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Publication numberUS4965603 A
Publication typeGrant
Application numberUS 07/388,789
Publication dateOct 23, 1990
Filing dateAug 1, 1989
Priority dateAug 1, 1989
Fee statusPaid
Publication number07388789, 388789, US 4965603 A, US 4965603A, US-A-4965603, US4965603 A, US4965603A
InventorsJohn H. Hong, Ian C. Mcmichael
Original AssigneeRockwell International Corporation
Export CitationBiBTeX, EndNote, RefMan
External Links: USPTO, USPTO Assignment, Espacenet
Optical beamforming network for controlling an RF phased array
US 4965603 A
Abstract
An optical beamforming network is provided for controlling the RF radiation pattern of a phased array antenna. Light from a first laser is modulated by a spatial light modulator that is user-programmed with the desired far field radiation footprint. The modulated light beam is directed through a Fourier transform lens and onto a beam splitter where it is combined with light from a second laser that is frequency offset by the RF center frequency of the antenna. Light from the beam splitter is recovered by first and second fiber optic bundles. Each optical fiber leads to a corresponding photodetector that detects the beat frequency produced by the two frequency offset light beams. The outputs of corresponding photodetectors of the two fiber optic bundles are combined to control the radiation of a corresponding radiation element of the phased array. The use of two sets of optical fibers and photodetectors improves the signal-to-noise ratio of the system. An alternative embodiment of the invention uses photorefractive crystals to pass phase conjugate return beams back through the optical lenses to cancel lens-induced aberrations from the spatially modulated light beam. This embodiment reduces distortion of the far field radiation pattern without the use of high quality optical lenses.
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Claims(6)
We claim:
1. An optical beamforming network for controlling a phased array antenna, comprising:
means for providing a first beam of coherent light;
means for providing a reference beam of coherent light;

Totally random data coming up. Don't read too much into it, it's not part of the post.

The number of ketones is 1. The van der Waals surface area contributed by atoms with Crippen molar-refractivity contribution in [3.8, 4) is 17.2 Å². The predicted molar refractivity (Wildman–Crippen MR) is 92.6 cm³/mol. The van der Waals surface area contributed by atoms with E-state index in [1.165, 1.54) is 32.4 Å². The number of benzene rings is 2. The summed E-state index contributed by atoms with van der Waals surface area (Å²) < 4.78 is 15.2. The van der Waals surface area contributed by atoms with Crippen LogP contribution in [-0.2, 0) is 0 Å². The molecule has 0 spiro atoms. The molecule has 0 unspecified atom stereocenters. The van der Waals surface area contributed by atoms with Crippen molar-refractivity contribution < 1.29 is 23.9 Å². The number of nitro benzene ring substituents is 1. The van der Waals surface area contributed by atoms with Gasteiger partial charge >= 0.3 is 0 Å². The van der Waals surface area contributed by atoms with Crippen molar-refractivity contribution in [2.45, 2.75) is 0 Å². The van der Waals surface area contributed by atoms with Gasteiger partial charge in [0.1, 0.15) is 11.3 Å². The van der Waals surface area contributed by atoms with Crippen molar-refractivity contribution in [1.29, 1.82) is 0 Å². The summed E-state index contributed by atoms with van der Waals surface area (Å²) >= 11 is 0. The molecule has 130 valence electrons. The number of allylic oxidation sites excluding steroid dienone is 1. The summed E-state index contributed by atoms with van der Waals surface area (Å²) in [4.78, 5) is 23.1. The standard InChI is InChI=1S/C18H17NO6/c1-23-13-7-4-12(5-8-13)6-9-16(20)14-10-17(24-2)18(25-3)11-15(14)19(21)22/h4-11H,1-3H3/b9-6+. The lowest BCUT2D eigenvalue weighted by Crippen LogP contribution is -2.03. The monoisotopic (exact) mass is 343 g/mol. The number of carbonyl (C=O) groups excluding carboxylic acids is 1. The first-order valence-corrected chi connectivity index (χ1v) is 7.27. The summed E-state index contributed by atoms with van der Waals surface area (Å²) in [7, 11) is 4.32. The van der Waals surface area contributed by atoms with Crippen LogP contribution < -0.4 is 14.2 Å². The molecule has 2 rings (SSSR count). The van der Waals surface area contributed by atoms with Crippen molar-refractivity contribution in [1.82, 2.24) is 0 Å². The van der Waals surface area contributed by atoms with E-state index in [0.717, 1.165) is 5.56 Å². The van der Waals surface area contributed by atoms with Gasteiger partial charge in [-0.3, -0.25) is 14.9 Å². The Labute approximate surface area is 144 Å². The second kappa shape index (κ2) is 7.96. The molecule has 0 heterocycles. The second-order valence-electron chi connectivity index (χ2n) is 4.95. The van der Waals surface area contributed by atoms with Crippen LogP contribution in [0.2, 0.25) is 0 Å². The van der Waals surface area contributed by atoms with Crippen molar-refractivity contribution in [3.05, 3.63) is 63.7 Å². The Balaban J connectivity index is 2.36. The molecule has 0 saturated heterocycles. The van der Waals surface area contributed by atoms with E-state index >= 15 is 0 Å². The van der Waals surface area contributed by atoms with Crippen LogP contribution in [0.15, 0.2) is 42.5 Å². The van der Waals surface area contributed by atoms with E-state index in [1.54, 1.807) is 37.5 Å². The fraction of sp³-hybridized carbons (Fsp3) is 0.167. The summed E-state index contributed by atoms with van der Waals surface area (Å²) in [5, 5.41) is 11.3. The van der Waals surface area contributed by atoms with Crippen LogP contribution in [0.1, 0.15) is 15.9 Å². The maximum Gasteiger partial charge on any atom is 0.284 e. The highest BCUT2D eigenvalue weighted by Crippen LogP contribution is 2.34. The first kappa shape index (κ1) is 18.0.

means for distributing said reference beam;
means for spatially modulating said first beam, said spatially modulated beam carrying a footprint of a desired antenna radiation pattern;
means for providing a Fourier transform of said spatially modulated beam;
means for generating a frequency shifted phase conjugate return of said modulated and transformed beam;
means for combining said frequency shifted phase conjugate return with said distributed reference beam to generate a distributed beat frequency; and
means for receiving and detecting said distributed beat frequency to control the phased array antenna.
2. The optical beamforming network of claim 1, wherein said light beam providing means comprise:
a frequency stabilized laser for providing said first coherent light beam;
an amplitude grating;
a beam splitter for reflecting a portion of said first beam through said amplitude grating; and
a self pumped phase conjugator for receiving said reflected portion of said first beam and generating said distributed reference beam.
3. The optical beamforming network of claim 2, wherein said means for generating said frequency shifted phase conjugate return comprises a mutually pumped phase conjugator.
4. The optical beamforming network of claim 3, wherein said distributed beat frequency receiving means comprises a fiber optic bundle having a plurality of optical fibers, each of said fibers connected to a corresponding photodetector that controls a corresponding element of the phased array antenna.
5. An optical beamforming network for controlling a phased array antenna, comprising:
a frequency stabilized laser for providing a beam of coherent light;
a beam splitter for splitting said laser beam into a first beam and a reflected beam;
an amplitude grating and a self pumped phase conjugator for receiving said reflected beam and generating a distributed reference beam;
a spatial light modulator for modulating said first beam to include a footprint of a desired antenna radiation pattern;
an optical lens for providing a Fourier transform of said modulated first beam;
a mutually pumped phase conjugator for generating a frequency shifted phase conjugate return of said modulated and transformed first beam;
means for combining said frequency shifted phase conjugate return with said distributed reference beam to generate a distributed beat frequency; and
means for receiving and detecting said distributed beat frequency to control the phased array antenna.
6. The optical beamforming network of claim 5, further comprising a second laser for pumping said mutually pumped phase conjugator at a frequency offset from the frequency of said frequency stabilized laser to generate said frequency shifted phase conjugate return.
Description
TECHNICAL FIELD

The present invention relates to optical systems and, in particular, to an optical beamforming network for controlling a radio frequency phased array antenna.

BACKGROUND OF THE INVENTION

A phased array antenna is a network of radiating elements, each of which is usually non-directive (i.e. isotropic), having a cooperative radiation pattern that is a highly directive beam. Whereas conventional radar antennae have to be mechanically steered to meet beam directing requirements, a phased array achieves the same effect electronically by changing the phase of the signal radiated by each element. Thus, accurate beams are formed and directed simply by driving each element of the array with a signal having an appropriate phase. As a further advantage, electronic steering is much faster than mechanical steering.